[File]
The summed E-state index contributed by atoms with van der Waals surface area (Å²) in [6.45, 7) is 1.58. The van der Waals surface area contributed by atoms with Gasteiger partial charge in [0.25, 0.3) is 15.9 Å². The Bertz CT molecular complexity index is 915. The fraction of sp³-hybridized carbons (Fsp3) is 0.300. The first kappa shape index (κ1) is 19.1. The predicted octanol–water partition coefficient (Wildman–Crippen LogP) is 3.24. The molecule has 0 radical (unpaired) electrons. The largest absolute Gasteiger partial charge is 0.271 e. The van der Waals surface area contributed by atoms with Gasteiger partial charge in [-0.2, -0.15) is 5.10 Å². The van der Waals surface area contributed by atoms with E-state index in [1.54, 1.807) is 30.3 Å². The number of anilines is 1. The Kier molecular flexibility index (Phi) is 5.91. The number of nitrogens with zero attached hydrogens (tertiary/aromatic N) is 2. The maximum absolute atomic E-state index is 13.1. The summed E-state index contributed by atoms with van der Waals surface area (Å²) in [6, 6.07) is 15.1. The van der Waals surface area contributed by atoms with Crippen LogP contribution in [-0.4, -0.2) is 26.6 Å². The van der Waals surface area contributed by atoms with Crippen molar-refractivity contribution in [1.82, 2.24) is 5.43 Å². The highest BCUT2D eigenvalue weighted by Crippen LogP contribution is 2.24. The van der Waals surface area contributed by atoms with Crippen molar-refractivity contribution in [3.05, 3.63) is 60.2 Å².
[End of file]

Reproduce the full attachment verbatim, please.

The summed E-state index contributed by atoms with van der Waals surface area (Å²) in [6.45, 7) is 1.58. The van der Waals surface area contributed by atoms with Gasteiger partial charge in [0.25, 0.3) is 15.9 Å². The Bertz CT molecular complexity index is 915. The fraction of sp³-hybridized carbons (Fsp3) is 0.300. The first kappa shape index (κ1) is 19.1. The predicted octanol–water partition coefficient (Wildman–Crippen LogP) is 3.24. The molecule has 0 radical (unpaired) electrons. The largest absolute Gasteiger partial charge is 0.271 e. The van der Waals surface area contributed by atoms with Gasteiger partial charge in [-0.2, -0.15) is 5.10 Å². The van der Waals surface area contributed by atoms with E-state index in [1.54, 1.807) is 30.3 Å². The number of anilines is 1. The Kier molecular flexibility index (Phi) is 5.91. The number of nitrogens with zero attached hydrogens (tertiary/aromatic N) is 2. The maximum absolute atomic E-state index is 13.1. The summed E-state index contributed by atoms with van der Waals surface area (Å²) in [6, 6.07) is 15.1. The van der Waals surface area contributed by atoms with Crippen LogP contribution in [-0.4, -0.2) is 26.6 Å². The van der Waals surface area contributed by atoms with Crippen molar-refractivity contribution in [1.82, 2.24) is 5.43 Å². The highest BCUT2D eigenvalue weighted by Crippen LogP contribution is 2.24. The van der Waals surface area contributed by atoms with Crippen molar-refractivity contribution in [3.05, 3.63) is 60.2 Å².